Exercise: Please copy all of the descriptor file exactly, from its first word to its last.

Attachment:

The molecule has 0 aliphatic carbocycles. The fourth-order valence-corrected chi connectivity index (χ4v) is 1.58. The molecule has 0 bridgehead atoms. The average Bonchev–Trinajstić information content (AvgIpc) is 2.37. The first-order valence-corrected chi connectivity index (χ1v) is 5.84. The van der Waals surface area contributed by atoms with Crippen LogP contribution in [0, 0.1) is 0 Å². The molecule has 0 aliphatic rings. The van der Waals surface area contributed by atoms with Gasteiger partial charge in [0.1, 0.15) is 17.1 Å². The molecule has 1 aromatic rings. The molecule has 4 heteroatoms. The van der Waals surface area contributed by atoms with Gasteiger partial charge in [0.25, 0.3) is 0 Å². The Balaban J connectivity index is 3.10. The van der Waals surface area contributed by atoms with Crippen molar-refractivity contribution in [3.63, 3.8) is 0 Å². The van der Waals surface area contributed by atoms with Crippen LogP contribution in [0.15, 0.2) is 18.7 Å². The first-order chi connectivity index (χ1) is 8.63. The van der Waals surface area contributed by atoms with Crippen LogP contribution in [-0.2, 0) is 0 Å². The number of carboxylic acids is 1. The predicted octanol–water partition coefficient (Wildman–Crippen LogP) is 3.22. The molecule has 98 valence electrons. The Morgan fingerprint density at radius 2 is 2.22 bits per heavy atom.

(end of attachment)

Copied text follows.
The molecule has 0 aliphatic carbocycles. The fourth-order valence-corrected chi connectivity index (χ4v) is 1.58. The molecule has 0 bridgehead atoms. The average Bonchev–Trinajstić information content (AvgIpc) is 2.37. The first-order valence-corrected chi connectivity index (χ1v) is 5.84. The van der Waals surface area contributed by atoms with Crippen LogP contribution in [0, 0.1) is 0 Å². The molecule has 0 aliphatic rings. The van der Waals surface area contributed by atoms with Gasteiger partial charge in [0.1, 0.15) is 17.1 Å². The molecule has 1 aromatic rings. The molecule has 4 heteroatoms. The van der Waals surface area contributed by atoms with Gasteiger partial charge in [0.25, 0.3) is 0 Å². The Balaban J connectivity index is 3.10. The van der Waals surface area contributed by atoms with Crippen molar-refractivity contribution in [3.63, 3.8) is 0 Å². The van der Waals surface area contributed by atoms with Crippen LogP contribution in [0.15, 0.2) is 18.7 Å². The first-order chi connectivity index (χ1) is 8.63. The van der Waals surface area contributed by atoms with Crippen LogP contribution in [-0.2, 0) is 0 Å². The number of carboxylic acids is 1. The predicted octanol–water partition coefficient (Wildman–Crippen LogP) is 3.22. The molecule has 98 valence electrons. The Morgan fingerprint density at radius 2 is 2.22 bits per heavy atom.